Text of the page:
Ben E King, the soul singer whose Gospel-influenced Stand By Me became one of the most broadcast songs of the 20th century, has died at 76.

King, who lived in New Jersey, died of natural causes on Thursday, spokesman Phil Brown told AFP on Friday.

R&B singer Gary US Bonds, who collaborated with King, wrote on Facebook that he was “one of the sweetest, gentlest and gifted souls that I have had the privilege of knowing and calling my friend for more than 50 years”.

King was born in North Carolina but moved as a child to New York City, where he had his start in doo wop and R&B.

He initially wrote Stand By Me for another band before recording it himself.

Influenced by a traditional Gospel spiritual and a Psalm, the song was led by a now instantly identifiable bass line and featured chord progessions common in 1950s popular music.

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The song was first released in 1961 and went on to become the fourth most broadcast song on US radio and television in the 20th century, with more than seven million plays, according to songwriting company BMI.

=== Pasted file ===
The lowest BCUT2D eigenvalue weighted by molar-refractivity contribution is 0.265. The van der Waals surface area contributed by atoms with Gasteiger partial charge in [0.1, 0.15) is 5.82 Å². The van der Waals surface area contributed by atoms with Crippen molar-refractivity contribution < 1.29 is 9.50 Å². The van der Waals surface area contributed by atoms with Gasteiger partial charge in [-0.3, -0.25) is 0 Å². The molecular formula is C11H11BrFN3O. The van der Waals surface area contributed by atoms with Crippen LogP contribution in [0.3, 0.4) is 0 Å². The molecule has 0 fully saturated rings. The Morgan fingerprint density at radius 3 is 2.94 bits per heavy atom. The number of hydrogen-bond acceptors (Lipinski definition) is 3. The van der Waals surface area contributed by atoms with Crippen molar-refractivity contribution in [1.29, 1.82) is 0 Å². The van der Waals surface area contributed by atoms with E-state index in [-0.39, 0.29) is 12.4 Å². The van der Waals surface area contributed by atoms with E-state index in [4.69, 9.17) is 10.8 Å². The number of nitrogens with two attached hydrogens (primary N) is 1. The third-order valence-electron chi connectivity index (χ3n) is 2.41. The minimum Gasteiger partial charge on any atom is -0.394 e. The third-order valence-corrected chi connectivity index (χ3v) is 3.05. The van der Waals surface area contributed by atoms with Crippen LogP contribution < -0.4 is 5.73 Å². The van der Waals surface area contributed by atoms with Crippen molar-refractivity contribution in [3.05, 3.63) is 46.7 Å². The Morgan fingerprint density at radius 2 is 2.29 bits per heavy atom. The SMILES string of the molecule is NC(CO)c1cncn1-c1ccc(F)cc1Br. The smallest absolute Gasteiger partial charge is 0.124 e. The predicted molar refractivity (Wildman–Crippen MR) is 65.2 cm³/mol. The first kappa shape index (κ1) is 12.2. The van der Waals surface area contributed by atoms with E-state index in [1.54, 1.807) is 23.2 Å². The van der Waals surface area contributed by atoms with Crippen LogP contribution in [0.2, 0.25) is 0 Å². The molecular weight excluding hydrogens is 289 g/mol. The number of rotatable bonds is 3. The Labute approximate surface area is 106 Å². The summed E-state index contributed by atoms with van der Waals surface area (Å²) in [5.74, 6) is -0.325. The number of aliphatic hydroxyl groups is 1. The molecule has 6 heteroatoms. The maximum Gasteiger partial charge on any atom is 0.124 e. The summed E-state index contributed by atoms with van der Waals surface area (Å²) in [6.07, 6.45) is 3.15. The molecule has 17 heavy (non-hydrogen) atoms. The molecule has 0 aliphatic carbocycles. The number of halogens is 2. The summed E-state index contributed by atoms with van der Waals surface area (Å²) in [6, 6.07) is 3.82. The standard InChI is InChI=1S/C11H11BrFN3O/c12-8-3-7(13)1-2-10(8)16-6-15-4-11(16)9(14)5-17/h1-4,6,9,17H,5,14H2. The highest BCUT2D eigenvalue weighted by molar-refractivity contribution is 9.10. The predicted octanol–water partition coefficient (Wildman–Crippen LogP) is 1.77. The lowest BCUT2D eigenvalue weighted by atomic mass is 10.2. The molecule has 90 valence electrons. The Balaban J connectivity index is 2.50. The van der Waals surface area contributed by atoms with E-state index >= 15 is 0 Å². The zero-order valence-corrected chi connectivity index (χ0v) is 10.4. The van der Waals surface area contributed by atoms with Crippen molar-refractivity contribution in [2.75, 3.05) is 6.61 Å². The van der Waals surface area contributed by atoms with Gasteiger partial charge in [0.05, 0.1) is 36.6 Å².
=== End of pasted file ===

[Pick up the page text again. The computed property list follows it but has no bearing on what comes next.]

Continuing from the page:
The song inspired the 1986 movie Stand By Me, a coming-of-age drama directed by Rob Reiner, and appeared again in a jeans commercial.

The Library of Congress earlier this year chose the song for its National Recording Registry of American treasures.

In its announcement, the Library of Congress said that Stand By Me carried “perhaps the best known bassline in recording history”, which was composed by songwriter Mike Stoller and played by Lloyd Trotman.

“But it was King’s incandescent vocal that made it a classic,” it said.

King remained active in his later life and kept touring. He also set up the Stand By Me Foundation that supported youth education.

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